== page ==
skip to main content
OSTI.GOV title logo U.S. Department of Energy
Office of Scientific and Technical Information

Title: Performance Portability Strategies for Grid C++ Expression Templates

Publication Date:
Research Org.:
Brookhaven National Laboratory (BNL), Upton, NY (United States)
Sponsoring Org.:
USDOE Office of Science (SC), Advanced Scientific Computing Research (SC-21)
OSTI Identifier:
Report Number(s):
DOE Contract Number:
Resource Type:
Technical Report
Country of Publication:
United States

Citation Formats

Boyle, Peter, and Lin, Meifing. Performance Portability Strategies for Grid C++ Expression Templates. United States: N. p., 2017. Web. doi:10.2172/1424990.
Boyle, Peter, & Lin, Meifing. Performance Portability Strategies for Grid C++ Expression Templates. United States. doi:10.2172/1424990.
Boyle, Peter, and Lin, Meifing. Tue . "Performance Portability Strategies for Grid C++ Expression Templates". United States. doi:10.2172/1424990.
title = {Performance Portability Strategies for Grid C++ Expression Templates},
author = {Boyle, Peter and Lin, Meifing},
abstractNote = {},
doi = {10.2172/1424990},
journal = {},
number = ,
volume = ,
place = {United States},
year = {Tue Jan 10 00:00:00 EST 2017},
month = {Tue Jan 10 00:00:00 EST 2017}

Technical Report:

Save / Share:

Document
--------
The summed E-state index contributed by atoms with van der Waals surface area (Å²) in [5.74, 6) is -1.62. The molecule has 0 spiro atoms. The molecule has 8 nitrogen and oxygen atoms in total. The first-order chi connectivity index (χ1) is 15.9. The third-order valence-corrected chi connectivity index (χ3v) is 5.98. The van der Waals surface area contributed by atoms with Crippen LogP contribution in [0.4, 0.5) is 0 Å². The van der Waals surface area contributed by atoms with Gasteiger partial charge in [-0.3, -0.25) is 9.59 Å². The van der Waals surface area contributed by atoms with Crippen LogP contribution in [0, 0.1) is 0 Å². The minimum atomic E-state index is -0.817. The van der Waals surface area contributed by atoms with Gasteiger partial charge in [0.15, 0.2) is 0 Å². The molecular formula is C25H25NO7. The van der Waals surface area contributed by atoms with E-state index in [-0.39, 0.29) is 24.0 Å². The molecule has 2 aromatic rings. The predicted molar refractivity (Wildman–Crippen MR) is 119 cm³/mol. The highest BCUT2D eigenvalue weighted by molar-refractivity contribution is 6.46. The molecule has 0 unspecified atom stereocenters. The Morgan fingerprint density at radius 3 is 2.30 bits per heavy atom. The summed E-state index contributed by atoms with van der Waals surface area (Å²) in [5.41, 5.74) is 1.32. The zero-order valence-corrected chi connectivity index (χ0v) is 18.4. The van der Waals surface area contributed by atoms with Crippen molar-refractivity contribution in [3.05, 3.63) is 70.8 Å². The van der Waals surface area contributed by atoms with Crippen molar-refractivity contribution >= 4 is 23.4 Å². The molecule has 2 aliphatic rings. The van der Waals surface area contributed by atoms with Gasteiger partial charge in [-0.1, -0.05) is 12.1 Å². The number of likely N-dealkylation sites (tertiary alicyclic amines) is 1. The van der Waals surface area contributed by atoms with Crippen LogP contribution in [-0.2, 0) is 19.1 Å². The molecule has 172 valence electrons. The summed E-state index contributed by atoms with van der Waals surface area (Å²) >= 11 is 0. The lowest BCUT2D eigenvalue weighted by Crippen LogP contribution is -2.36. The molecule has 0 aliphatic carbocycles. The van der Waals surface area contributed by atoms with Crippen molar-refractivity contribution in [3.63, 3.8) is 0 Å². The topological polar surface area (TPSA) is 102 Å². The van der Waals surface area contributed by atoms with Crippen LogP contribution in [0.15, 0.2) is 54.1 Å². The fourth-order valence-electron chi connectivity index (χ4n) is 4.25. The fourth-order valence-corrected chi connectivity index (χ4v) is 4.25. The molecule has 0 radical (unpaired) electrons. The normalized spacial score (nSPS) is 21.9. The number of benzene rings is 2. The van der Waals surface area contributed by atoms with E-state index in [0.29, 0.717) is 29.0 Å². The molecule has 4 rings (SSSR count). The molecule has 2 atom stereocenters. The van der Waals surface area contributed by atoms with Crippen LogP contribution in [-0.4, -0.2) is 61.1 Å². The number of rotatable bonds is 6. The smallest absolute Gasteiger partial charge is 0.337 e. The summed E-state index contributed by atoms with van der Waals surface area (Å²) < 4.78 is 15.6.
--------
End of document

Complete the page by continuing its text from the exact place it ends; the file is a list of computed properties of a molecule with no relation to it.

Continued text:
• This report outlines the research, development, and support requirements for the Advanced Simulation and Computing (ASC ) Advanced Technology, Development, and Mitigation (ATDM) Performance Portability (a.k.a., Kokkos) project for 2015 - 2019 . The research and development (R&D) goal for Kokkos (v2) has been to create and demonstrate a thread - parallel programming model a nd standard C++ library - based implementation that enables performance portability across diverse manycore architectures such as multicore CPU, Intel Xeon Phi, and NVIDIA Kepler GPU. This R&D goal has been achieved for algorithms that use data parallel pat terns including parallel - for, parallelmore » - reduce, and parallel - scan. Current R&D is focusing on hierarchical parallel patterns such as a directed acyclic graph (DAG) of asynchronous tasks where each task contain s nested data parallel algorithms. This five y ear plan includes R&D required to f ully and performance portably exploit thread parallelism across current and anticipated next generation platforms (NGP). The Kokkos library is being evaluated by many projects exploring algorithm s and code design for NGP. Some production libraries and applications such as Trilinos and LAMMPS have already committed to Kokkos as their foundation for manycore parallelism an d performance portability. These five year requirements includes support required for current and antic ipated ASC projects to be effective and productive in their use of Kokkos on NGP. The greatest risk to the success of Kokkos and ASC projects relying upon Kokkos is a lack of staffing resources to support Kokkos to the degree needed by these ASC projects. This support includes up - to - date tutorials, documentation, multi - platform (hardware and software stack) testing, minor feature enhancements, thread - scalable algorithm consulting, and managing collaborative R&D.« less